Tenoke

Tenoke's Comments

2018 Review: Voting Results!

Why are so many resources being sunk into this specifically? I just don't understand how it makes sense, what the motivation is and how they arrived at the idea. Maybe there is a great explanation and thought process which I am missing.

From my point of view, there is little demand for it and the main motivation might plausibly have been "we want to say we've published a book" rather than something that people want or need.

Having said that, I'd rather get an answer to my initial comment - why it makes sense to you/them - rather than me having to give reasons why I don't see how it makes sense.

2018 Review: Voting Results!

Thanks for the reply. That seems like a sensible position.

It sounds like maybe you were less involved in this than some of the 7(is that right?) other employees/admins so I'm very curious to hear their take, too.

2018 Review: Voting Results!

Printing costs are hardly the only or even main issue, and I hadn't even mentioned them. You are right though, those costs make the insistence on publishing a book make even less sense.

2018 Review: Voting Results!

I’m confused by this. Why would only voters be interested in the books?

Because I doubt there are all that much more people interested in these than the number of voters. Even at 1000 it doesn't seem like a book makes all that much sense. In fact, I still don't get why turning them into a book is even considered.

2018 Review: Voting Results!
  1. It seems like very few people voted overall if the average is "10-20" voters per post. I hope they are buying 50+ books each otherwise I don't see how the book part is remotely worth it.
  2. The voting was broken in multiple ways - you could spend as many points as possible, but instead of a cut-off, your vote was just cast out due to the organizers' mistake to allow it.
  3. The voting was broken in the way described in the post, too.
  4. People didn't understand how the voting worked (Look at the few comments here) so they didn't really even manage to vote in the way that satisfies their preferences best. The system and the explanation seem at fault.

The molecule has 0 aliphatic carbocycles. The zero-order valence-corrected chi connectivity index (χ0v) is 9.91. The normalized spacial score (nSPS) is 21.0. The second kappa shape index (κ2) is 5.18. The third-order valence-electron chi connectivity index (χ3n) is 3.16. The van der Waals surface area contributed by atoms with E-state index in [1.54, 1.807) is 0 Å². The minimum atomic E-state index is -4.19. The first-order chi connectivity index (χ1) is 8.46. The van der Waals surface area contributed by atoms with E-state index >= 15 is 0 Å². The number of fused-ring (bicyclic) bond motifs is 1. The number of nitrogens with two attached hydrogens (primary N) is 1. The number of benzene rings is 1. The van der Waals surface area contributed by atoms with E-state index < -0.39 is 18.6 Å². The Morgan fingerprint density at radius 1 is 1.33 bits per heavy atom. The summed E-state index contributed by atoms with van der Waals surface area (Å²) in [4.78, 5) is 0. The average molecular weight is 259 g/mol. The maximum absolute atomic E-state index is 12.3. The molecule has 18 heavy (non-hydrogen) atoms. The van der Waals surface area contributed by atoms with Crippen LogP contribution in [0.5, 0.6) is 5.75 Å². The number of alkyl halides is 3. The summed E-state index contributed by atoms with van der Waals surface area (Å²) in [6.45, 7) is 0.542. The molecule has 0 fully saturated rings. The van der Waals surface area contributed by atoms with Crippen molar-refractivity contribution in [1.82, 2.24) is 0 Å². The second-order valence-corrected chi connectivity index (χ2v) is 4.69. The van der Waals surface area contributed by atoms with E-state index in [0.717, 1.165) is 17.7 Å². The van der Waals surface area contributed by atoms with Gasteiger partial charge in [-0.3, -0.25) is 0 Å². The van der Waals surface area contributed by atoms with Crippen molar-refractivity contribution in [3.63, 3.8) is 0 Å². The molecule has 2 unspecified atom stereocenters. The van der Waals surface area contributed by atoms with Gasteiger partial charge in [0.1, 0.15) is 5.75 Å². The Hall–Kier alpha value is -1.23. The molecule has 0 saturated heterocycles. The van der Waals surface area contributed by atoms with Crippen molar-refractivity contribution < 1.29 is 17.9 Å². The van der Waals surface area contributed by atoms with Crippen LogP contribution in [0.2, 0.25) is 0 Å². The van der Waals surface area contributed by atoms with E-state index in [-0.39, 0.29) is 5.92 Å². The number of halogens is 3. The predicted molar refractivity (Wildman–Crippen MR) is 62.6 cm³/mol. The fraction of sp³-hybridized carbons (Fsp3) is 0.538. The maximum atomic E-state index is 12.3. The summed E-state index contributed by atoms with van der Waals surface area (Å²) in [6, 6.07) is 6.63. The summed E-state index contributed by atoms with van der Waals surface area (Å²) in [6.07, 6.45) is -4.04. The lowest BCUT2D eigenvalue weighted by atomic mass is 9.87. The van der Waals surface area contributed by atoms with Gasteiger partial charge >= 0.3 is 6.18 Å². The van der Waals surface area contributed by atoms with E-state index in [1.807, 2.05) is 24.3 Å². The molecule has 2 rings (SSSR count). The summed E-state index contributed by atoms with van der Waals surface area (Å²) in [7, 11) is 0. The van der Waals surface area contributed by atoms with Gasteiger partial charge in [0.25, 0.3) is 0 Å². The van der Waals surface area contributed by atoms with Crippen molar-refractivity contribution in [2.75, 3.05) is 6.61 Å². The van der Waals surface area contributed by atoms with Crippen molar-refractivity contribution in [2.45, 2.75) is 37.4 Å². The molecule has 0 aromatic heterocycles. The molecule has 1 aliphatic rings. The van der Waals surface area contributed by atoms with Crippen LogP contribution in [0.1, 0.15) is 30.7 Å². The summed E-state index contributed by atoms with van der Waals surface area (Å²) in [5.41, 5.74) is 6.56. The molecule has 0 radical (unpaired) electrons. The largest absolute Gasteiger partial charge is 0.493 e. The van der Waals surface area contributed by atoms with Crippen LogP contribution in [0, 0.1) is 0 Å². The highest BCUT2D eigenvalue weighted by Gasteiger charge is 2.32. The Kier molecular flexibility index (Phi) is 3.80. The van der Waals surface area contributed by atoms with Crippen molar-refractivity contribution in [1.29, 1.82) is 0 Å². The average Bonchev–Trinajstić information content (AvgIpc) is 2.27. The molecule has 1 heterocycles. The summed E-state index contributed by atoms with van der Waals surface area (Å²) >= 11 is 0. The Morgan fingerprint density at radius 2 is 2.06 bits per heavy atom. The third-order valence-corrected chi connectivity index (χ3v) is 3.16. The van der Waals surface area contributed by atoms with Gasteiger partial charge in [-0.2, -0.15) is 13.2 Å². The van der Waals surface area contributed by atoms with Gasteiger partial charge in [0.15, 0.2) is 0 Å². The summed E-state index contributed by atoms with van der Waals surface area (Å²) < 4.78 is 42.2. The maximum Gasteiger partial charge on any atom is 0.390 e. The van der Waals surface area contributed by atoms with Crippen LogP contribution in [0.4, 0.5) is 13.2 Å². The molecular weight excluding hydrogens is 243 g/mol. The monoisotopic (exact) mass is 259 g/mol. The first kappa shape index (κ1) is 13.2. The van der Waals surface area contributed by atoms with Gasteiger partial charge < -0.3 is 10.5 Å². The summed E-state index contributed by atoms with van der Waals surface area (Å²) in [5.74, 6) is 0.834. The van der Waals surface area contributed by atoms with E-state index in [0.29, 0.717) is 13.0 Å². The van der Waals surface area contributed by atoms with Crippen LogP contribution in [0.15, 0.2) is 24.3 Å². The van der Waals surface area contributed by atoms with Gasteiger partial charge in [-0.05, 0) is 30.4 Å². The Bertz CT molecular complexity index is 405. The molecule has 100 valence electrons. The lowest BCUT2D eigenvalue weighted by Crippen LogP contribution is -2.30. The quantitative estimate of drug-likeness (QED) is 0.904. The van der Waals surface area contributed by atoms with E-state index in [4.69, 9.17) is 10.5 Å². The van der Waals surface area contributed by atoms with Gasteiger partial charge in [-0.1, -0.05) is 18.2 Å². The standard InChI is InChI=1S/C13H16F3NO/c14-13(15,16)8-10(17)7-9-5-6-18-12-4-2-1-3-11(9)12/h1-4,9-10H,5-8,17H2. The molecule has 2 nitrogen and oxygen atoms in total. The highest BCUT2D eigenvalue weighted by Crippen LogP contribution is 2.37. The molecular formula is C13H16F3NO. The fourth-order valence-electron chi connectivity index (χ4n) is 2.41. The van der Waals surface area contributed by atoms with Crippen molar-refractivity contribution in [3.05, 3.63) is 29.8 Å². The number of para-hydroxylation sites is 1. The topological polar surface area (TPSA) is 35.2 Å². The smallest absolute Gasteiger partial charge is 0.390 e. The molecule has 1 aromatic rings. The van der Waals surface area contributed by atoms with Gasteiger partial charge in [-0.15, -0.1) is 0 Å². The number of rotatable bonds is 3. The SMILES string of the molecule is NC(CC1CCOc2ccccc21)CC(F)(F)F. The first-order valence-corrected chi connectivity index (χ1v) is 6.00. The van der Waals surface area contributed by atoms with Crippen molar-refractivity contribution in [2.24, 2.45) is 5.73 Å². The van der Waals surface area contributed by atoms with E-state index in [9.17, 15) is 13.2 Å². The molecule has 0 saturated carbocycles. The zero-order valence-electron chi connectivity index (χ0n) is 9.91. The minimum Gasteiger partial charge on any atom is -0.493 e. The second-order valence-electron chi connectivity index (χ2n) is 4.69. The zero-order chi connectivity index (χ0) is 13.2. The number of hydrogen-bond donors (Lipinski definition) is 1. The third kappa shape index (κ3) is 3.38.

5. I note that a lot of promotion went into this - including emails to non-active users, a lot of posts about it, long extended reviews.

So, my question is - do the organizers think it was worth it? And if yes, do you think it is worth it enough for publishing in a book? And if yes to both - what would failure have looked like?

Bay Solstice 2019 Retrospective

He has been trying to do it for years and failed. The first time I read his attempts at doing that, years ago, I also assigned a high probability of success. Then 2 years passed and he hadn't done it, then another 2 years..

You have to adjust your estimates based on your observations.

Bay Solstice 2019 Retrospective

I have a bunch of comments on this:

  1. I really liked the bit. Possibly because I've been lowkey following his efforts.
  2. He looks quite good, and I like the beard on him.
  3. ..

I've always thought that his failed attempts at researching weightloss and applying what he learned were a counter example of how applicable LW/EY rationality is. Glad to see he solved it when it became more important.

  1. Eliezer clearly gets too much flack in general, and especially in this case. It's not like I haven't criticised him but come on.
  2. several people’s reaction was, “Why is this guy talking to me like I’m his friend, I don’t even know him”

Really? Fine, you don't know him but if you don't know EY and are at a rationalist event why would you be surprised by not knowing a speaker? From the public's reaction to his openning it should've been clear most people did know him.

  1. I'm not against the concept of triggering - some stuff can be, including eating disorders, but like this? Can a person not talk at all about weight gain/loss? Is the solstice at all LW-related if things can't be discussed even at their fairly basic (and socially accepted) level? Please, if you hated it give a detailed response as to why. I'm genuinely curious.
CFAR Participant Handbook now available to all
I think of CFAR as having "forked the LW epistemological codebase", and then going on to do a bunch of development in a private branch. I think a lot of issues from the past few years have come from disconnects between people who having been using 'the private beta branch' and people using the classic 'LessWrong 1.0 epistemological framework.'" 

This rings true, and I like the metaphor. However, you seem to imply that the Open Source original branch is not as good as the private fork, pushed by a handful of people with a high turnover rate, which could be true but is harder to agree with.

CFAR Participant Handbook now available to all

I assume that means you print them? Because I find pdfs to be the worst medium, compared to mobi, epub or html - mainly because I usually read from my phone.

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